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Business of Engineering

Asset Management: Harnessing data for business intelligence

As organizations look to optimize resources and prepare for the future, many seek ready access to data regarding capital assets

By Rishi Immanni, Ken Logsdon, and Patrick Wade February 14, 2020

As organizations look to optimize resources and prepare for the future, many seek ready access to data regarding capital assets. Engineering advisors play a key role in helping clients identify, document, and access this information to support maintenance and capital improvement projects.

Under the leadership of asset management specialists Rishi Immanni, Ken Logsdon, and Patrick Wade, our firm is helping clients nationwide to align technology successfully with cost-effective business practices and decision-making. In this roundtable, the team reviews the benefits of sound, data-driven management to optimize the life cycle of assets.

What are the challenges that clients face in optimizing their asset management programs?

Ken Logsdon, Jr.

Many organizations, including water/wastewater utilities, oil and gas companies, ports, and public agencies, manage large inventories of facility and infrastructure information. They can be challenged by the pace of growth and its stress on legacy processes and technology. Staff may not have the skills to keep up with technological advances, or as a workforce matures and people retire, institutional knowledge may walk out the door. Critical data often exists in silos, or it may still exist only on paper or in a person’s head, making it difficult to access, mine, and share. We often find that clients have large quantities of data, but they can’t access it in a timely or effective manner. They are datarich but information-poor.

Are there other drivers that are leading clients to strengthen asset management tools and processes?

Patrick Wade

Yes. It’s important to remember that most underground infrastructure in the eastern U.S. has aged beyond its useful life. Components are failing, yet at the same time, many service areas are growing and facing increased demand for their services. The need to manage the life cycle of infrastructure assets efficiently is greater than ever before. There may also be regulatory drivers: America’s Water Infrastructure Act of 2018, for example, calls for the use of asset management plans and best practices for public water systems. Clients are recognizing the importance of harnessing institutional knowledge and large repositories of data to maintain and improve systems, reduce risk, and save money. It’s working smarter, not harder.

Are you seeing transformational improvements in the way clients are managing their assets today?

Logsdon

Yes. We’re seeing system-wide improvements that reduce or eliminate data silos, enhance workflows and communication, consolidate and upgrade systems, and streamline operations and maintenance. We help clients identify vital records, the custodians that steward the information, and the risks each asset poses. Information must be accessible, turning intelligence into actionable decision-making. The Prince William County Service Authority, a water and wastewater utility in Virginia, is a good case in point. We performed a business process analysis and helped as the authority created a master data strategy. We then helped implement a CityWorks asset management system, refine standard operating procedures for the land development program, and create more efficient O&M procedures; and are now continuing to support enterprise asset management and business analytics for vertical assets in their facilities and water reclamation plant.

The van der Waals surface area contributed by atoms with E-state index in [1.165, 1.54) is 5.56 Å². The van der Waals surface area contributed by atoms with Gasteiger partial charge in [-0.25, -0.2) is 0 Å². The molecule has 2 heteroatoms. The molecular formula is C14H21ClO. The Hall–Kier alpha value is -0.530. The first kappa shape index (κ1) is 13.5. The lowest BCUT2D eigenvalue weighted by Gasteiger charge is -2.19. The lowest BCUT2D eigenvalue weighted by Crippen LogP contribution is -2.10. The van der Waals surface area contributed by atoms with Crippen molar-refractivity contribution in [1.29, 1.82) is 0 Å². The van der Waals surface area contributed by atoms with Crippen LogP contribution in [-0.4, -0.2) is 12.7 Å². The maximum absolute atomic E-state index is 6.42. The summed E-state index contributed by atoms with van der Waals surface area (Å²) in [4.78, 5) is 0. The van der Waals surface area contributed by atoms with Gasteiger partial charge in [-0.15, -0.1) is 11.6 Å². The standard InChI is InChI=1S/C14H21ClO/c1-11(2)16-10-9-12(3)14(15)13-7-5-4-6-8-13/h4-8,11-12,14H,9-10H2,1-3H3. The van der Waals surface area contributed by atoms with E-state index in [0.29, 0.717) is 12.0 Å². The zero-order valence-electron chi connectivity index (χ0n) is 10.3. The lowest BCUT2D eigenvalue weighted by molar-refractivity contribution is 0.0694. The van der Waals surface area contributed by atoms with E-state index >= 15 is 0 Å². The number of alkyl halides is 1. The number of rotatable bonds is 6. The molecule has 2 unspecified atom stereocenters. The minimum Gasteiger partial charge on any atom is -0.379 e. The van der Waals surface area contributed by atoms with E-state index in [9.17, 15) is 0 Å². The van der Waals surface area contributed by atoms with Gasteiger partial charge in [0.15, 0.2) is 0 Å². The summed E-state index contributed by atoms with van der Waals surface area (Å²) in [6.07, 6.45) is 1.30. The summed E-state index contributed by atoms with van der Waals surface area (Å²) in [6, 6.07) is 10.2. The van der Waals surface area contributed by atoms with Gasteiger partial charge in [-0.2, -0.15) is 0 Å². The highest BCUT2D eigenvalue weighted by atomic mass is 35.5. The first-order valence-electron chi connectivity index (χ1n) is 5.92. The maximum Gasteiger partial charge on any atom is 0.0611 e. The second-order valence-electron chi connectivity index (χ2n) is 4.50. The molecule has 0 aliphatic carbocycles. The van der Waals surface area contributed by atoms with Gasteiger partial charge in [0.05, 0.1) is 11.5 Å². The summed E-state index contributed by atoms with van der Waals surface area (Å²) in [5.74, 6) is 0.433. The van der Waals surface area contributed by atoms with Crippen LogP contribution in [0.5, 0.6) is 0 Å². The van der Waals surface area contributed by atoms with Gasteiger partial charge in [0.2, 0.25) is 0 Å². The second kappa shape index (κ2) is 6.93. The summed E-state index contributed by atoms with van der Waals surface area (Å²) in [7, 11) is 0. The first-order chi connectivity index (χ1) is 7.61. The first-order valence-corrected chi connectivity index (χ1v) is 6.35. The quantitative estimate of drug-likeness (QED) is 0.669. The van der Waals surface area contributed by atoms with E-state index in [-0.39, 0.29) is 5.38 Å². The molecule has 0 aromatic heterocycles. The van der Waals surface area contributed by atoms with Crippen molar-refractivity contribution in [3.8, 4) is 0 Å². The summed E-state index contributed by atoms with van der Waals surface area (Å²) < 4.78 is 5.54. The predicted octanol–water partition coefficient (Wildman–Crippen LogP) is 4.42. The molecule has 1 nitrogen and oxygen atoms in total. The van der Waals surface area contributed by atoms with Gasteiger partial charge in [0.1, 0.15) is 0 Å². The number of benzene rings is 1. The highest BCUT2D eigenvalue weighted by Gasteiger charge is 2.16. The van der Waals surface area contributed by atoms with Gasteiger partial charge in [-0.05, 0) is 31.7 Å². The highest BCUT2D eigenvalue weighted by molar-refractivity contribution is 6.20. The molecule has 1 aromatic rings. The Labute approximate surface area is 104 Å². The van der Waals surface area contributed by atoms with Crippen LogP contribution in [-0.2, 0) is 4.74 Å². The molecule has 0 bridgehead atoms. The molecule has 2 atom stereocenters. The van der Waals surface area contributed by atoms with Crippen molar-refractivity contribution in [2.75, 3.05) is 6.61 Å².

Rishi Immanni

The benefits are both practical and far-reaching. Our water/wastewater clients, for example, will see clear advantages in terms of customer service, cost, and resilience. If a component fails, these asset management tools can tell you what the environmental impact will be, the cost, the likely service delay, the impact to the transportation network, and so on. It allows for smarter planning on a day-to-day basis.

Wade

Today’s asset management tools and processes position our clients for stronger decision-making on capital improvement projects for both vertical and horizontal assets. In Wake County, North Carolina, for example, we are conducting a multi-year facility condition assessment for nearly 100 county-owned buildings. We created a comprehensive database with inspection data, along with estimated costs for repairs, upgrades, and replacements. The database is being used to plan and budget the county’s capital improvement and maintenance projects. They now have an efficient approach to addressing urgent projects, while conserving budgets and avoiding higher costs in the future.

What’s next in terms of technology for asset management?

Immanni

We are constantly innovating to develop effective, customized tools for our clients. DimensionalView, for example, is a map-based project management tool for clients in the infrastructure, power, and oil and gas markets. Next up? Artificial intelligence. Free platforms are already available to support asset management and provide even more impactful insights to optimize the life cycle of assets.


This article originally appeared on Dewberry’s website. Dewberry is a CFE Media content partner. 


Rishi Immanni, Ken Logsdon, and Patrick Wade